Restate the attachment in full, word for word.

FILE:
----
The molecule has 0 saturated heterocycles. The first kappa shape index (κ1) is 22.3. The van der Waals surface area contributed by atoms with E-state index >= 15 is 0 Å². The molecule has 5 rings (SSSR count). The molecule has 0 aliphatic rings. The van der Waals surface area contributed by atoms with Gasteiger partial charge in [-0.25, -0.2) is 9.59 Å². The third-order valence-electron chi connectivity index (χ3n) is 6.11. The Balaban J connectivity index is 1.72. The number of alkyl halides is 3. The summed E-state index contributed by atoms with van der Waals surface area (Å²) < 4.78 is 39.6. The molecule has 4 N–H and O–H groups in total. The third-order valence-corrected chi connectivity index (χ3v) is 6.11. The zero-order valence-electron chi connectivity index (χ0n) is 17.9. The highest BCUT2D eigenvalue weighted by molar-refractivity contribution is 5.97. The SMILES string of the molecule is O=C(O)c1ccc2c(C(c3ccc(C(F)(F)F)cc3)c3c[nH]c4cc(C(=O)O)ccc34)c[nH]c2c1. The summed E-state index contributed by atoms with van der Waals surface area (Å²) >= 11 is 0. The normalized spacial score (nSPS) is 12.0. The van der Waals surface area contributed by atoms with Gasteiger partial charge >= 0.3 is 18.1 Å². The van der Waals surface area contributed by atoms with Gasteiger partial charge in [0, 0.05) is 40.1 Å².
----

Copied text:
The molecule has 0 saturated heterocycles. The first kappa shape index (κ1) is 22.3. The van der Waals surface area contributed by atoms with E-state index >= 15 is 0 Å². The molecule has 5 rings (SSSR count). The molecule has 0 aliphatic rings. The van der Waals surface area contributed by atoms with Gasteiger partial charge in [-0.25, -0.2) is 9.59 Å². The third-order valence-electron chi connectivity index (χ3n) is 6.11. The Balaban J connectivity index is 1.72. The number of alkyl halides is 3. The summed E-state index contributed by atoms with van der Waals surface area (Å²) < 4.78 is 39.6. The molecule has 4 N–H and O–H groups in total. The third-order valence-corrected chi connectivity index (χ3v) is 6.11. The zero-order valence-electron chi connectivity index (χ0n) is 17.9. The highest BCUT2D eigenvalue weighted by molar-refractivity contribution is 5.97. The SMILES string of the molecule is O=C(O)c1ccc2c(C(c3ccc(C(F)(F)F)cc3)c3c[nH]c4cc(C(=O)O)ccc34)c[nH]c2c1. The summed E-state index contributed by atoms with van der Waals surface area (Å²) >= 11 is 0. The normalized spacial score (nSPS) is 12.0. The van der Waals surface area contributed by atoms with Gasteiger partial charge >= 0.3 is 18.1 Å². The van der Waals surface area contributed by atoms with Gasteiger partial charge in [0, 0.05) is 40.1 Å².